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|Dameo is a two-player abstract board game played on a square checkerboard that was invented by Christian Freeling in 2000. This game belongs to draughts (checkers) family of games.|
Dameo é jogado num tabuleiro de 8x8 comum às damas.
The initial position of dark and light checkers is shown on the following picture:
|The goal of Dameo is to capture all opponent's checkers or to block them leaving the opponent without any legal move.|
Players move alternatively, starting from the player with the light checkers.
Ordinary checkers can move in two different ways:
When an ordinary checker ends its move on the last row of the board it is promoted to a king.
Kings can move any number of cells horizonally, vertically or diagonally (exactly like a Queen in Chess). Kings cannot jump over own pieces.
Neither ordinary checkers nor kings can land on an occupied cell.
An ordinary checker can capture an opponent's piece standing on an horizontally or vertically adjacent cell (in all four directions) if the next cell in the same direction is empty. The capture is made by jumping over this opponent's piece and placing the own checker on the next empty cell. The opponent's piece is removed from the board. If the same player's checker can continue capturing another opponent's piece then it must do so.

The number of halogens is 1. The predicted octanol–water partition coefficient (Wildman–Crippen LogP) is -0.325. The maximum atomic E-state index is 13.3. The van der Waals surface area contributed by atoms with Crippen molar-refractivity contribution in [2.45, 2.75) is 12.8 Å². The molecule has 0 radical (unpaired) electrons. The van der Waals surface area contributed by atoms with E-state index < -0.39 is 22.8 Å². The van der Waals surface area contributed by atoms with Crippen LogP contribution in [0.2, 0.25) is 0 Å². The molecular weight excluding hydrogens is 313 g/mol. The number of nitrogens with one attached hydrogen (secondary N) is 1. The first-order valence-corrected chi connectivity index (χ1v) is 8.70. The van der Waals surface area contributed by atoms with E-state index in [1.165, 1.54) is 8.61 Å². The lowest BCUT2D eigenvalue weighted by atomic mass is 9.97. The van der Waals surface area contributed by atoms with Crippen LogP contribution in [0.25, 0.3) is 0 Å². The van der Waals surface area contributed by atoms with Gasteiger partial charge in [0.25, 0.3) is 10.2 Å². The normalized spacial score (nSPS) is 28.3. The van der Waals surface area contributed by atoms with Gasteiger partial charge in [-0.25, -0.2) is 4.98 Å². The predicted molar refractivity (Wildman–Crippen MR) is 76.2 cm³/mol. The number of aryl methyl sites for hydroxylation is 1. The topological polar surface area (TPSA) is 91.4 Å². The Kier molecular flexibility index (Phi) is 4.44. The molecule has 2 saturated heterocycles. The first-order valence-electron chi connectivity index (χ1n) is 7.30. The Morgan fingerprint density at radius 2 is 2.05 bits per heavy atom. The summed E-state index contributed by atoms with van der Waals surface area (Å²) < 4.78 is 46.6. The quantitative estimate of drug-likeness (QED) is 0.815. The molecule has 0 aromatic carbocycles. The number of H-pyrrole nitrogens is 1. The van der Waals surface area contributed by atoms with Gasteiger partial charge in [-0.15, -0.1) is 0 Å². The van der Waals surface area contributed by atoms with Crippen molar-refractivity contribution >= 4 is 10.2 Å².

A king can capture an opponent's piece standing on the same horizontal or vertical line if there are no other pieces between them and the next cell or cells in the same direction are empty too. The capture is made by jumping over this opponent's piece and placing the king on any of the next empty cells. If the same player's king can continue capturing another opponent's piece then it must do so.
A multiple capture must be completed before the captured pieces are removed. In the course of a multiple capture the capturing piece may visit a vacant square more than once (going roundabout), but it may not jump the same piece more than once.
The capture is mandatory. It means that if the player can capture an opponent's piece (or pieces) on his turn then he must do so.
Majority capture precedes: if a player has a choice of jump sequences then he must choose the sequence that captures the most opponent's pieces.
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